The test stimuli and procedures were based on those used previously. 11 The stimuli were generated by a Macintosh computer (PowerPC 7500/100; Apple, Cupertino, CA) and were presented on an Apple high-resolution gray-scale display. A 10-bit video board (Thunderpower 30/1600; Radius, Sunnyvale, CA) and a linearized lookup table controlled the stimulus luminances, which were calibrated with a photometer (LS-110; Minolta, Osaka, Japan). The stimulus configuration is illustrated in Figure 1 . The test stimulus was a one-dimensional D6 pattern, which has a spatial frequency bandwidth of approximately one octave at half-height. 12 The D6 pattern was defined by a sixth spatial derivative of a Gaussian in one direction and a Gaussian in the orthogonal direction. The space constant of the orthogonal Gaussian was a constant proportion of the peak spatial frequency of the D6 pattern, so that the test target was approximately circular. 
The test target was presented in the center of a square pedestal that subtended 7.6° on a side and had a luminance of 12.5 cd/m2. The pedestal in turn was presented in the center of a steady-adapting field that subtended 10.5° horizontally by 9.1° vertically and had a luminance of 25 cd/m2. As depicted in Figure 1 , the pedestal produced a luminance decrement against the adapting field. The remainder of the screen (vertical bars with a width of 0.6° to either side of the adapting field) was set to 20 cd/m2 (80% of the adapting field luminance). The D6 pattern was of positive contrast, such that the maximum luminance occurred in the pattern’s center. The contrast C of the D6 pattern was defined as 12 :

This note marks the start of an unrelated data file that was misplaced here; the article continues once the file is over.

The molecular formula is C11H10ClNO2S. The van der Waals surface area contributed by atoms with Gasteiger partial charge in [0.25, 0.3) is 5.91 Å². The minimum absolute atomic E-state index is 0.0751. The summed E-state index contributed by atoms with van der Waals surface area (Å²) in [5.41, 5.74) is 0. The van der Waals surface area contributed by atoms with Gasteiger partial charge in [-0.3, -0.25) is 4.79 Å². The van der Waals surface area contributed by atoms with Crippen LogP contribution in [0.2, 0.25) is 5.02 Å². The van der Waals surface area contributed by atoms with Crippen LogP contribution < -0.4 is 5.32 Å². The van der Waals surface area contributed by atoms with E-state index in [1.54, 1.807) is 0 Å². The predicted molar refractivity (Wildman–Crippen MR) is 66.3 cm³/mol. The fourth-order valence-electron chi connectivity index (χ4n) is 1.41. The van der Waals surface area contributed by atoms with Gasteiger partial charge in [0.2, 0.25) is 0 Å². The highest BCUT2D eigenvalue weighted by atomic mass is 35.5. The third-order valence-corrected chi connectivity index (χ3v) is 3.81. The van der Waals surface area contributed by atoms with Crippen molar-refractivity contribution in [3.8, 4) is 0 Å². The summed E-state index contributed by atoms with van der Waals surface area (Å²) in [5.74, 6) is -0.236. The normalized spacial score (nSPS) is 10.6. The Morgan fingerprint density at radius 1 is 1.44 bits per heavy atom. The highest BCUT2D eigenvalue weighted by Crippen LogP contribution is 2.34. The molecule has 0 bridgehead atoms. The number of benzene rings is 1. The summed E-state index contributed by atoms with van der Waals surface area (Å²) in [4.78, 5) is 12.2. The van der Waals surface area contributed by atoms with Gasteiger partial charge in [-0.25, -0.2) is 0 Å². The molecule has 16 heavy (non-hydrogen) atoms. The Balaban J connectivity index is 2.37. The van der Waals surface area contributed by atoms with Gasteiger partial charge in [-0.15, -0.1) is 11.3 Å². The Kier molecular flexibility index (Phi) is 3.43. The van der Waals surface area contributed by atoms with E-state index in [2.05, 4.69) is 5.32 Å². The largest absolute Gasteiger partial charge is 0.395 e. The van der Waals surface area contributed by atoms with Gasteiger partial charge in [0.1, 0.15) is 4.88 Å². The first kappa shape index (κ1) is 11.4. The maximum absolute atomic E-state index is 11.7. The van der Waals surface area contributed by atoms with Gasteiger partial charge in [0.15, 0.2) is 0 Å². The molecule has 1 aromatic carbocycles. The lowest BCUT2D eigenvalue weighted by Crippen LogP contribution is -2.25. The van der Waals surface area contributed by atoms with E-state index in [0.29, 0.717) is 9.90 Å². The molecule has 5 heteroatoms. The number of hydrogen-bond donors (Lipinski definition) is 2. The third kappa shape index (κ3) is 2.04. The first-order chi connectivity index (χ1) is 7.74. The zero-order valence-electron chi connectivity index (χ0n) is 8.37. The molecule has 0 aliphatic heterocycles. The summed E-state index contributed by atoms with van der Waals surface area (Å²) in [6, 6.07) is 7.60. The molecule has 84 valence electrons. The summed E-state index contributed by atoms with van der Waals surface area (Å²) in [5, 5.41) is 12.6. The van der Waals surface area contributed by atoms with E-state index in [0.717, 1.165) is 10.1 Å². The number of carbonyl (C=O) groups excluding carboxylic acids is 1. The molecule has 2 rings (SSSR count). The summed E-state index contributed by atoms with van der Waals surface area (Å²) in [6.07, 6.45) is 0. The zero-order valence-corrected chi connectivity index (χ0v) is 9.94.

\[C\ {=}\ \frac{L_{\mathrm{peak}}\ {-}\ L_{\mathrm{pedestal}}}{L_{\mathrm{pedestal}}}\]
where L peak refers to the maximum luminance of the D6 pattern, and L pedestal refers to the luminance of the pedestal on which it was presented. Stimuli were viewed monocularly with the natural pupil through the best optical correction in a phoropter at a test distance of 1 m. Fixation was guided by four thin black diagonal lines that extended from the edges of the pedestal to a region just outside the D6 pattern. 
Procedure
Before testing, the visual acuity of all observers was assessed with a Lighthouse Distance Visual Acuity Test (Lighthouse International, New York, NY). The chart was transilluminated, with an interletter luminance of 2.3 log cd/m2, and it was viewed through the best optical correction in a phoropter at a test distance of 4 m. The observers were asked to attempt to read every letter on the chart and to guess if they were uncertain. No time limit was given. Testing was terminated when none of the letters on a line could be identified correctly. Each letter that was identified correctly was assigned a value of 0.02 log MAR, and visual acuity was defined as the total log MAR score, according to the recommendation of Bailey et al. 15